This is just a quick post to note a few things that are interesting to me about the exciting judicial decision that came out of California on Wednesday.
- First of all, Chief Judge Vaughn Walker's decision was the absolutely right and obvious one, ruling against California's Proposition 8, that made gay marriage illegal.
- Still more exciting is the fact that his "Findings of Fact and Conclusions of Law" offers clear and emphatic articulations of why it's unconstitutional, unfair, oppressive, and illogical to make gay marriage illegal. I may well teach parts of this text in classes in the future.
- For example: "The tradition of restricting marriage to opposite-sex couples does not further any state interest. Rather, the evidence shows that Proposition 8 harms the state’s interest in equality, because it mandates that men and women be treated differently based only on antiquated and discredited notions of gender."
- Or how about this: "Moreover, the state cannot have an interest in disadvantaging an unpopular minority group simply because the group is unpopular."
- And this conclusion: "Proposition 8 fails to advance any rational basis in singling out gay men and lesbians for denial of a marriage license. Indeed, the evidence shows Proposition 8 does nothing more than enshrine in the California Constitution the notion that opposite sex couples are superior to same-sex couples. Because California has no interest in discriminating against gay men and lesbians, and because Proposition 8 prevents California from fulfilling its constitutional obligation to provide marriages on an equal basis, the court concludes that Proposition 8 is unconstitutional."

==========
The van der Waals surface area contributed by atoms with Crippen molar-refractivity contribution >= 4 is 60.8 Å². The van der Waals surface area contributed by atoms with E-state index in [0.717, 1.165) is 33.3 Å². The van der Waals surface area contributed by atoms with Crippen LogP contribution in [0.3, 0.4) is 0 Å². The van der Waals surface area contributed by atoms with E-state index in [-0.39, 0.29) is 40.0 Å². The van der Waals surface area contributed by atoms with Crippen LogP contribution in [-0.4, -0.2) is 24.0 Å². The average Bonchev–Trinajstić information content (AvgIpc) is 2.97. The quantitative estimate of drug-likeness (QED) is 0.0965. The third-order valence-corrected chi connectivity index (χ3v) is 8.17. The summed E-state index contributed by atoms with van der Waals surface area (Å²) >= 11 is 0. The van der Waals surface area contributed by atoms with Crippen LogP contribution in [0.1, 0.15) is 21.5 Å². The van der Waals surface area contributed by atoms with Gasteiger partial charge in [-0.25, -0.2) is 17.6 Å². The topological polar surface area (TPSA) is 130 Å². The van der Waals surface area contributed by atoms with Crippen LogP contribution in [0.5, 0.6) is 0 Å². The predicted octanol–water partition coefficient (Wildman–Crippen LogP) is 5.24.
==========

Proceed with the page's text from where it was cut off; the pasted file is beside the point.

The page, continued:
- And how about the fact that the academic work of feminist scholars is important in legal cases like this? Who knew that feminist historian Nancy Cott's research would be of interest to anybody not in the academy? Her quotes are all over the "Findings of Fact" document!
- Finally, I'm very excited to share that one of the people who made this possible, who did countless all-night research projects, who sat in the courtroom for days and days and days hearing Proposition 8 proponents make loads of homophobic arguments, and who helped to construct the argument that has definitively won the day, is my cousin, Sarah Piepmeier. I learned a lot from her during the New Haven weekend I've blogged about (and if I get her permission, perhaps I'll tell you some things). I'm so proud!